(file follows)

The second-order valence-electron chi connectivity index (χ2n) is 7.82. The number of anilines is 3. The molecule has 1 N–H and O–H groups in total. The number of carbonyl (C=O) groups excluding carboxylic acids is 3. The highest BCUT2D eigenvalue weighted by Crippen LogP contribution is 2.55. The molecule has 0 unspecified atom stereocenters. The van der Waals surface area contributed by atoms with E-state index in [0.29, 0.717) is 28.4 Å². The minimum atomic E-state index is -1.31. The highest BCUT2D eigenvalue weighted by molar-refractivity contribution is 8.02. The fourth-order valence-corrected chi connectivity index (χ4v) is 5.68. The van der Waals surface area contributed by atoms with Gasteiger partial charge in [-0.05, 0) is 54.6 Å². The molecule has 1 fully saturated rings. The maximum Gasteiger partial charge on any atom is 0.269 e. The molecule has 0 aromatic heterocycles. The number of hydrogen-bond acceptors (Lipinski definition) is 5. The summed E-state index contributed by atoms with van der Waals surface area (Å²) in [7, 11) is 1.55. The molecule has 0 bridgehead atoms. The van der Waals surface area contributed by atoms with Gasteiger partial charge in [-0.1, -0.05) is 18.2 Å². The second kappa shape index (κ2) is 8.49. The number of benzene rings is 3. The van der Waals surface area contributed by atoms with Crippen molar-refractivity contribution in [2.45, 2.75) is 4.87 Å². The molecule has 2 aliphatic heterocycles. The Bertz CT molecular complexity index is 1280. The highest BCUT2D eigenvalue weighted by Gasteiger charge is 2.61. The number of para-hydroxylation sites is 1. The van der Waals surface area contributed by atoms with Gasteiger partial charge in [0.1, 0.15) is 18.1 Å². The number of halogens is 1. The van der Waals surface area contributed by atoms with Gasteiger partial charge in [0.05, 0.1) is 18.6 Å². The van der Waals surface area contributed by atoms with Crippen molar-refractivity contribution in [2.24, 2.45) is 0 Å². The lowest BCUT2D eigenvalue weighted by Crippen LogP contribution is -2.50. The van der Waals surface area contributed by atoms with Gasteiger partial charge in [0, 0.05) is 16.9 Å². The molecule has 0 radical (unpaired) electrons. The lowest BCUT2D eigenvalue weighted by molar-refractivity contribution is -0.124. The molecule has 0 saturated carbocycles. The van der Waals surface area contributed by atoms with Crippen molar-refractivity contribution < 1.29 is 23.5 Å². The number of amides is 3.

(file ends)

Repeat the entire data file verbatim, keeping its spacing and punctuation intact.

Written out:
The second-order valence-electron chi connectivity index (χ2n) is 7.82. The number of anilines is 3. The molecule has 1 N–H and O–H groups in total. The number of carbonyl (C=O) groups excluding carboxylic acids is 3. The highest BCUT2D eigenvalue weighted by Crippen LogP contribution is 2.55. The molecule has 0 unspecified atom stereocenters. The van der Waals surface area contributed by atoms with E-state index in [0.29, 0.717) is 28.4 Å². The minimum atomic E-state index is -1.31. The highest BCUT2D eigenvalue weighted by molar-refractivity contribution is 8.02. The fourth-order valence-corrected chi connectivity index (χ4v) is 5.68. The van der Waals surface area contributed by atoms with Gasteiger partial charge in [-0.05, 0) is 54.6 Å². The molecule has 1 fully saturated rings. The maximum Gasteiger partial charge on any atom is 0.269 e. The molecule has 0 aromatic heterocycles. The number of hydrogen-bond acceptors (Lipinski definition) is 5. The summed E-state index contributed by atoms with van der Waals surface area (Å²) in [7, 11) is 1.55. The molecule has 0 bridgehead atoms. The van der Waals surface area contributed by atoms with Gasteiger partial charge in [-0.1, -0.05) is 18.2 Å². The second kappa shape index (κ2) is 8.49. The number of benzene rings is 3. The van der Waals surface area contributed by atoms with Crippen molar-refractivity contribution in [2.45, 2.75) is 4.87 Å². The molecule has 2 aliphatic heterocycles. The Bertz CT molecular complexity index is 1280. The highest BCUT2D eigenvalue weighted by Gasteiger charge is 2.61. The number of para-hydroxylation sites is 1. The van der Waals surface area contributed by atoms with Gasteiger partial charge in [0.1, 0.15) is 18.1 Å². The number of halogens is 1. The van der Waals surface area contributed by atoms with Gasteiger partial charge in [0.05, 0.1) is 18.6 Å². The van der Waals surface area contributed by atoms with Crippen molar-refractivity contribution in [2.24, 2.45) is 0 Å². The lowest BCUT2D eigenvalue weighted by Crippen LogP contribution is -2.50. The van der Waals surface area contributed by atoms with Gasteiger partial charge in [0, 0.05) is 16.9 Å². The molecule has 0 radical (unpaired) electrons. The lowest BCUT2D eigenvalue weighted by molar-refractivity contribution is -0.124. The molecule has 0 saturated carbocycles. The van der Waals surface area contributed by atoms with Crippen molar-refractivity contribution < 1.29 is 23.5 Å². The number of amides is 3.